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Archive for the ‘Zine of the Week’ Category

Duplex Planet v. 180

Posted by Matthew Moyer on December 3, 2009

Duplex Planet n.180
by David Greenberger

A familiar cliche of journalism is that everyone has a story. Famed writer/broadcaster Studs Turkel embodied this maxim, spending most of his professional career, in print and broadcast media, letting everyday people tell their stories. One would think that now, with a profusion of online media platforms and outlets, someone would have stepped up to continue Terkel’s work. Not so. So much online media is consumed with either first person accounts or celebutainment that the art of the interview is increasingly lost

I think one of the people hewing closest to the spirit of Turkel’s work is David Greenberger and his Duplex Planet zine. Since 1979, Greenberger has published this zine, drawing upon his time as a nursing home employee in Boston. He regularly interviews the senior citizens on all manner of topics, just letting them talk and absorbing their insights without interruption. It doesn’t matter who they are, everyone gets their say. The theme of this issue is music, and cleverly juxtaposed against slightly out-of-focus performance shots of flamboyant indie musicians are wry and touching observations on dancing, singing, and how a song can soundtrack a precious moment. Greenberger pulls off a coup here; his conversations transcend easy stereotypes like “the Greatest Generation” or “Grampa Simpson” to present a view of the elderly as they are, just people.


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King-Cat No. 68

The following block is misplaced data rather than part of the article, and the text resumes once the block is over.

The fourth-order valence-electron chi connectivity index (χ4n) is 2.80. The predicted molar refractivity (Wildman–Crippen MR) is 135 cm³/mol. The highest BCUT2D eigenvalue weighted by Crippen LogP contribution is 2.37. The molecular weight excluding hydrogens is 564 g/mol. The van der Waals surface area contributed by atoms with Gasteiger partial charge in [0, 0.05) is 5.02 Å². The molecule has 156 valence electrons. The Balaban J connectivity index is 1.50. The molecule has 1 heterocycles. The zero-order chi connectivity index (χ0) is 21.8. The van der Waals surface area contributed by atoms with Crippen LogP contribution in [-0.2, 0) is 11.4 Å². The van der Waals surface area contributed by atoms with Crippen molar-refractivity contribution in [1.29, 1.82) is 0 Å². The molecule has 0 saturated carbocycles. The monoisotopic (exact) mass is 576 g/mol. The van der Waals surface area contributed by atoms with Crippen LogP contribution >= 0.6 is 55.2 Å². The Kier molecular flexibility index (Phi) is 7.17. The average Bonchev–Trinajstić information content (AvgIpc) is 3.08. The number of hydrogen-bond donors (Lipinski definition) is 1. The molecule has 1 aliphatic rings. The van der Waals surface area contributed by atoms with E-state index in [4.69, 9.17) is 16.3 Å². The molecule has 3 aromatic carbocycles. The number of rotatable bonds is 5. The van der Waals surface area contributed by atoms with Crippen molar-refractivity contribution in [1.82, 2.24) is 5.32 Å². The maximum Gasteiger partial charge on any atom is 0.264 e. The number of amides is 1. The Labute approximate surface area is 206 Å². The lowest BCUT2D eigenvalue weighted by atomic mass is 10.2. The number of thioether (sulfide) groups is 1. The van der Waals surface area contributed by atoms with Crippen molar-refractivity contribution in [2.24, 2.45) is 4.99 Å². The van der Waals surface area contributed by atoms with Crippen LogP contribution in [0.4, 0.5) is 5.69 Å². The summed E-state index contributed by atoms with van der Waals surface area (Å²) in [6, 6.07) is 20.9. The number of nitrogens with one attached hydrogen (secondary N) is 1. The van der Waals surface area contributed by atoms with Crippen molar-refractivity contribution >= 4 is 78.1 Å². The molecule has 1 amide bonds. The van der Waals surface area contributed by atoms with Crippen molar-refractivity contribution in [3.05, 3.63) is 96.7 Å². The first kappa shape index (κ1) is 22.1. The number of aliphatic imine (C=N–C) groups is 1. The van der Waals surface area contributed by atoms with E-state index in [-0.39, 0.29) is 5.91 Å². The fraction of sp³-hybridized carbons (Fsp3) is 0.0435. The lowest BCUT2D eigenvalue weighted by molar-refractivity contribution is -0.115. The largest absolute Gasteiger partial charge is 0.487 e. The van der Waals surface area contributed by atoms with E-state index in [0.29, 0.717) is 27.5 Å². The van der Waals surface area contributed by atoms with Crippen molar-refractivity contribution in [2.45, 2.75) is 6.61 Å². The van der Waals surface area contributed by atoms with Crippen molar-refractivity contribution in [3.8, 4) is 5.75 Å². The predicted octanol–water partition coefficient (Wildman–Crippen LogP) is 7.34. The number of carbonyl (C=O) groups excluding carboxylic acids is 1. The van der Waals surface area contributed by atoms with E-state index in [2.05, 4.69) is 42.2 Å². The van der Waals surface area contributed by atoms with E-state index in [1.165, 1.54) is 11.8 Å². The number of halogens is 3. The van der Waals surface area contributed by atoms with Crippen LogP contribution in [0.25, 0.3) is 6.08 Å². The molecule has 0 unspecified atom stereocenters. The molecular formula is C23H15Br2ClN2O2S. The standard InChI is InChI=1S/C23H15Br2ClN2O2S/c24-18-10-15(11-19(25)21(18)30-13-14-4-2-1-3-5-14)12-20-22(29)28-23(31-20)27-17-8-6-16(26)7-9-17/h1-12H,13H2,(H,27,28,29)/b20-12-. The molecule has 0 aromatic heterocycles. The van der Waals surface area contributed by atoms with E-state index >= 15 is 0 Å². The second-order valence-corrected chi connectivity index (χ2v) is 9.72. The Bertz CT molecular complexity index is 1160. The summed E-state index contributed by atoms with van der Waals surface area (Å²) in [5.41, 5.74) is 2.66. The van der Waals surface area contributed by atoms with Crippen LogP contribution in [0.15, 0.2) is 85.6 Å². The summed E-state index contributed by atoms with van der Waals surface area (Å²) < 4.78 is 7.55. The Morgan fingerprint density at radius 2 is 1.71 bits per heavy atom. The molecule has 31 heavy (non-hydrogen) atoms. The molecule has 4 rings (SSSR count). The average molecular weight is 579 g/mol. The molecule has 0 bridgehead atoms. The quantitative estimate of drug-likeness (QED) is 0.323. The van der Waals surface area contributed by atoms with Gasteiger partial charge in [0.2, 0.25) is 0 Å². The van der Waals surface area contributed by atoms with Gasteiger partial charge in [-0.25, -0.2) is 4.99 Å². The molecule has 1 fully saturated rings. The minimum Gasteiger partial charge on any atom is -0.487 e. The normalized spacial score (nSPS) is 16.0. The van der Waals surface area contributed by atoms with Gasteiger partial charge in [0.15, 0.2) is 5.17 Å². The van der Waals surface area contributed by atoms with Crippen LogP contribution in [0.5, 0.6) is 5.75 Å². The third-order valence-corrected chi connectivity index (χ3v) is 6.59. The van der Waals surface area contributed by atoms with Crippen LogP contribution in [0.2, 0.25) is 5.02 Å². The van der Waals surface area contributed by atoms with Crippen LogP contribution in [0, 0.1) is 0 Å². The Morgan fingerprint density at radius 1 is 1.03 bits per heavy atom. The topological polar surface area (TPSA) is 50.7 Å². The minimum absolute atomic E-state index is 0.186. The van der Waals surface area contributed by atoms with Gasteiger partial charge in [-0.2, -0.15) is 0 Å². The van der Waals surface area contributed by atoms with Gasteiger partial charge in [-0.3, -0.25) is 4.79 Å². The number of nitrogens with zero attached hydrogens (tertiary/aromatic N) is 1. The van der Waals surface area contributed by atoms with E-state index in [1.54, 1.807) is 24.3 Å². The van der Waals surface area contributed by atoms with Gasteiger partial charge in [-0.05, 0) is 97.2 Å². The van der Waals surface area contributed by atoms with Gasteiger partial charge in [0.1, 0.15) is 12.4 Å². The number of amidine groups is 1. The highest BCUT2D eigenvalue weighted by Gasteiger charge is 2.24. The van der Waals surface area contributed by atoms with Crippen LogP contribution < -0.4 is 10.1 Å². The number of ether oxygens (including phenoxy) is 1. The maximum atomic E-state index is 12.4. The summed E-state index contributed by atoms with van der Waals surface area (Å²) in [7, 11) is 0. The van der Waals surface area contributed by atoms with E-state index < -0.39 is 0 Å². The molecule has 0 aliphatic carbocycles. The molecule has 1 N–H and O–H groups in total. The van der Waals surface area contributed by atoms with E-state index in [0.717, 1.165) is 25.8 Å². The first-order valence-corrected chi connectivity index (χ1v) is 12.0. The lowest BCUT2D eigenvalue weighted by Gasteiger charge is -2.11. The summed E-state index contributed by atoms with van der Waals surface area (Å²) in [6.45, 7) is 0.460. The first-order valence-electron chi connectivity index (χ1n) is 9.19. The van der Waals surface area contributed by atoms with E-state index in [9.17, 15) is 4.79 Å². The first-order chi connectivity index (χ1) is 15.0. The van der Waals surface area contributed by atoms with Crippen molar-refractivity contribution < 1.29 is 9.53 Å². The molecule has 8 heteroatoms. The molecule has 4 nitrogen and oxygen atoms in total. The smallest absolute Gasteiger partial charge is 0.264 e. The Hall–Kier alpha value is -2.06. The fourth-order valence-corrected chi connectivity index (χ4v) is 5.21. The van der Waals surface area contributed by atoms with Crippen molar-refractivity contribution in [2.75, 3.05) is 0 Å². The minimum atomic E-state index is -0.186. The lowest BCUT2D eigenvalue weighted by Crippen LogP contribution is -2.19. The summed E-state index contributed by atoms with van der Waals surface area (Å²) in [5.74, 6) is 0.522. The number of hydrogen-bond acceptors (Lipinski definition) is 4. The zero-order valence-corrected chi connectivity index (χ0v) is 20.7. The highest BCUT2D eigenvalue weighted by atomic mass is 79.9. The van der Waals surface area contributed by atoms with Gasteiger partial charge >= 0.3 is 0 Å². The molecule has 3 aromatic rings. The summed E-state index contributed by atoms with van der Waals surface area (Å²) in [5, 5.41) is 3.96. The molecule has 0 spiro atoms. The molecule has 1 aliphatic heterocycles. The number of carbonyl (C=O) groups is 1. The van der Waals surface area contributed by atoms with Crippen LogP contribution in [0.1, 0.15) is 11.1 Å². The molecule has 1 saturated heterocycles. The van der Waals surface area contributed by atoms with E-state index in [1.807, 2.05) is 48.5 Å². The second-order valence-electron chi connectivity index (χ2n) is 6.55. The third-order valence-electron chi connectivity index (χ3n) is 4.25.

Posted by Andrew Coulon on November 24, 2009

King-Cat Comics and Stories No. 68
by John Porcellino

In these hard economic times, anything that can bring a simple smile to my face without a price tag is very much appreciated. With that in mind, I have been smiling all week whenever I think about John Porcellino’s King-Cat comics. Like traditional Japanese haiku, Porcellino’s Zen influenced comics are firmly rooted in nature and the peace he sometimes feels when present in the moment. Likewise, his ultra-simple line drawings and understated narrative only begin to tell the story. Along the way, the reader is reminded of his or her own experiences and invited to observe life in a more mindful way, bringing the story into the real world. But hey, this is Zine of the Week so I better pick just one. Issue 68 contains several comic strips about moving, observing nature and a very brief biography of Greek philosopher Diogenes. Also be sure to read the Nature Notes and the Top 40 section. Luckily, the Zine Collection has a few other issues so the joy doesn’t have to end… at least not right away.

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Heart Star

Posted by Matthew Moyer on November 18, 2009

Heart Star: Ghosts of Gohio Book 1
by Christoph Meyer

Heart Star is a gorgeously sad one-off zine from Christoph Meyer, who you should also know from Twenty-Eight Pages Lovingly Bound With Twine. It epitomizes what’s good about mini-comics of this nature; the diminutive size inversely proportional to the quality of personal storytelling and individual art within – something that would never get a chance under a larger comics imprint.  Heart Star tells a simple story of a girl who committed suicide and her ghost’s quest to find peace for her restless, burning heart, and tells it in the style of a children’s fable or poem. The art reminds me of my attempts to draw ghosts in the first grade; all bedsheets, sad, sad, eyes, and skull faces drawn in thick pen-and-ink lines. This style lends it an air of Charlie Brown-esque whimsy and melancholy (Charles Schulz keyed into this same primal visual language) and is all the better for it.

The only occasional splashes of color are for a blood-red heart or red tongues of flame from a funeral pyre. Despite the deliberately rudimentary art, the layouts are creative and little touches like a hole-punched heart very literally communicates a feeling of loss. The story is rich and imaginative, the tone is meditative and elegiac, and the ending will definitely get you misty-eyed. Right before you flip back to the beginning to start all over again.

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